Panther Creek Mountain: The Big Adventure

Synopsis

ADVENTURES ON PANTHER CREEK
MOUNTAIN
On a dark night on the ridge of Panther Creek
Mountain, Clay, 11, and Luke, 9, watched their
room light up as lightning flashed through the
window of their attic bedroom in their little cabin
home. The driving rain hammered the tin roof with
a sound that was deafening. It was magical. Clay and
Luke snuggled beneath the covers as the thunder
crashed, then silence. The boys heard a panther
scream somewhere in the mountain, answered by the
scream of a second panther. They thought that it
sounded like the blood-curdling screams of a
woman.

Last spring, the boys’ cousin, Sally Jane, moved
into a cabin just up the road from the boys with her
mama, Aunt Olive. Sally Jane is the same age as
Luke. She also watched the lightning in her bedroom
and heard the panthers scream. Just like the boys,
Sally Jane thought the sound of the panther’s scream
was an exciting part of mountain life.

World War II was over and things had settled
down across the nation as well as up on the ridge.
Times were improving for everyone. The ridge on
Panther Creek Mountain was a community of half a
dozen families of modest means. They did not have
electricity or running water in their homes. In the
evenings the kids read by the light of oil lamps and
used outhouses when they had to go to the
bathroom.

Once a week everyone in the family took baths in
a big galvanized laundry tub near the woodburning
stove in the kitchen. The water came from
the spring up on the hill behind the cabin.

The kids were on their own during the summers.
They spent the days in their tree house, exploring the
woods, streams, caves and the ponds, as well as river
rafting. They discovered a cave that they were
sure had been the hiding place for Bank Robbers in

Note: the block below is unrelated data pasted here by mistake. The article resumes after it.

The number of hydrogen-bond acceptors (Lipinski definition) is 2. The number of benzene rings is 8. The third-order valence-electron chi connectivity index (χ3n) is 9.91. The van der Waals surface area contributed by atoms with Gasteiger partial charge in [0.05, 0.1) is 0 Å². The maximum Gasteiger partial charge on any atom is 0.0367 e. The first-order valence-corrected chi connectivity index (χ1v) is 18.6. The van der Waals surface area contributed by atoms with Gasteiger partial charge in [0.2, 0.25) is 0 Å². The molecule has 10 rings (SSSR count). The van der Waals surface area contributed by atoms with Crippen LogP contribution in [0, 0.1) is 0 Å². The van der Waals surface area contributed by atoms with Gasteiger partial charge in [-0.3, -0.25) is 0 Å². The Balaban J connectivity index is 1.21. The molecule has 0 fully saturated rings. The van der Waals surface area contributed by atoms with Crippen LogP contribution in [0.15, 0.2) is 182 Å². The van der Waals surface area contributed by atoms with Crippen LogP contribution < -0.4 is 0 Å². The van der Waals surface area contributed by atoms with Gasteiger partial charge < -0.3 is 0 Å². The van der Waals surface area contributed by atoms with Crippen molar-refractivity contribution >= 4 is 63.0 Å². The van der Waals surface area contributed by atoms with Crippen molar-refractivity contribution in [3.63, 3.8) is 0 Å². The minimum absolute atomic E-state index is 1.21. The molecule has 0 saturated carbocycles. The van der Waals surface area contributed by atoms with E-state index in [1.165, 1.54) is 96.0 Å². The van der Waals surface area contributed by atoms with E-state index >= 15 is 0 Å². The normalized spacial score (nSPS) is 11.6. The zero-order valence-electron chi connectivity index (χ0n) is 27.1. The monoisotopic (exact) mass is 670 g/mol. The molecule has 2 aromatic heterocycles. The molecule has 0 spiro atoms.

years past. They were sometimes in danger when they
found wild animals in the woods.

Every Synopsis

ADVENTURES ON PANTHER CREEK
MOUNTAIN
On a dark night on the ridge of Panther Creek
Mountain, Clay, 11, and Luke, 9, watched their
room light up as lightning flashed through the
window of their attic bedroom in their little cabin
home. The driving rain hammered the tin roof with
a sound that was deafening. It was magical. Clay and
Luke snuggled beneath the covers as the thunder
crashed, then silence. The boys heard a panther
scream somewhere in the mountain, answered by the
scream of a second panther. They thought that it
sounded like the blood-curdling screams of a
woman.

Last spring, the boys’ cousin, Sally Jane, moved
into a cabin just up the road from the boys with her
mama, Aunt Olive. Sally Jane is the same age as
Luke. She also watched the lightning in her bedroom
and heard the panthers scream. Just like the boys,
Sally Jane thought the sound of the panther’s scream
was an exciting part of mountain life.

World War II was over and things had settled
down across the nation as well as up on the ridge.
Times were improving for everyone. The ridge on
Panther Creek Mountain was a community of half a
dozen families of modest means. They did not have
electricity or running water in their homes. In the
evenings the kids read by the light of oil lamps and
used outhouses when they had to go to the
bathroom.

Once a week everyone in the family took baths in
a big galvanized laundry tub near the woodburning
stove in the kitchen. The water came from
the spring up on the hill behind the cabin.

The kids were on their own during the summers.
They spent the days in their tree house, exploring the
woods, streams, caves and the ponds, as well as river
rafting. They discovered a cave that they were
sure had been the hiding place for Bank Robbers in
years past. They were sometimes in danger when they
found wild animals in the woods.

Every day was an adventure for Clay, Luke
and Sally Jane as they experienced the wonders of
living on an Appalachian Mountain Ridge in 1951.
Come along and join them as school ends and
summer begins for the kids on Panther Creek
Mountain.

day was an adventure for Clay, Luke
and Sally Jane as they experienced the wonders of
living on an Appalachian Mountain Ridge in 1951.
Come along and join them as school ends and
summer begins for the kids on Panther Creek
Mountain.

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